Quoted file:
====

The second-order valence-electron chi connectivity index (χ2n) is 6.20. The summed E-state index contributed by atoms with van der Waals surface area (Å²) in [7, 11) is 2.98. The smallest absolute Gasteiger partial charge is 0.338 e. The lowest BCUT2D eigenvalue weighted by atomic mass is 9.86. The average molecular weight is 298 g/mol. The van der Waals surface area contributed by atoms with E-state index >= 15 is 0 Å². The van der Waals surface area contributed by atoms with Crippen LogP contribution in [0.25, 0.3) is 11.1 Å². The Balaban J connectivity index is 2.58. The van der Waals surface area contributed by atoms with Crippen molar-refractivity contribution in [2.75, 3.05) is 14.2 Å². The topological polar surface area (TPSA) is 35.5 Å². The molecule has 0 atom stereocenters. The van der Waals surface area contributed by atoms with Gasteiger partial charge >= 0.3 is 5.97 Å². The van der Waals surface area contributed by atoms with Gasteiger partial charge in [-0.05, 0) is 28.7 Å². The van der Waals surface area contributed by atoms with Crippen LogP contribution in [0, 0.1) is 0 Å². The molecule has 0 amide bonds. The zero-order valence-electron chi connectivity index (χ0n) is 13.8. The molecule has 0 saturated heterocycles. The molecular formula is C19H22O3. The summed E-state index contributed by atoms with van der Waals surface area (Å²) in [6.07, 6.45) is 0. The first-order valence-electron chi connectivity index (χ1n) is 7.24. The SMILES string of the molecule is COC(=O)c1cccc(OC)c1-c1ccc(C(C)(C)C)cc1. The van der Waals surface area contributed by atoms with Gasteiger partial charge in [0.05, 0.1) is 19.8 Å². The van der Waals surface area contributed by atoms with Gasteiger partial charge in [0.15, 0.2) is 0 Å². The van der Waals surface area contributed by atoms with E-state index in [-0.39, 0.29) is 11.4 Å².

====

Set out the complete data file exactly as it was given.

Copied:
The second-order valence-electron chi connectivity index (χ2n) is 6.20. The summed E-state index contributed by atoms with van der Waals surface area (Å²) in [7, 11) is 2.98. The smallest absolute Gasteiger partial charge is 0.338 e. The lowest BCUT2D eigenvalue weighted by atomic mass is 9.86. The average molecular weight is 298 g/mol. The van der Waals surface area contributed by atoms with E-state index >= 15 is 0 Å². The van der Waals surface area contributed by atoms with Crippen LogP contribution in [0.25, 0.3) is 11.1 Å². The Balaban J connectivity index is 2.58. The van der Waals surface area contributed by atoms with Crippen molar-refractivity contribution in [2.75, 3.05) is 14.2 Å². The topological polar surface area (TPSA) is 35.5 Å². The molecule has 0 atom stereocenters. The van der Waals surface area contributed by atoms with Gasteiger partial charge >= 0.3 is 5.97 Å². The van der Waals surface area contributed by atoms with Gasteiger partial charge in [-0.05, 0) is 28.7 Å². The van der Waals surface area contributed by atoms with Crippen LogP contribution in [0, 0.1) is 0 Å². The molecule has 0 amide bonds. The zero-order valence-electron chi connectivity index (χ0n) is 13.8. The molecule has 0 saturated heterocycles. The molecular formula is C19H22O3. The summed E-state index contributed by atoms with van der Waals surface area (Å²) in [6.07, 6.45) is 0. The first-order valence-electron chi connectivity index (χ1n) is 7.24. The SMILES string of the molecule is COC(=O)c1cccc(OC)c1-c1ccc(C(C)(C)C)cc1. The van der Waals surface area contributed by atoms with Gasteiger partial charge in [0.05, 0.1) is 19.8 Å². The van der Waals surface area contributed by atoms with Gasteiger partial charge in [0.15, 0.2) is 0 Å². The van der Waals surface area contributed by atoms with E-state index in [-0.39, 0.29) is 11.4 Å².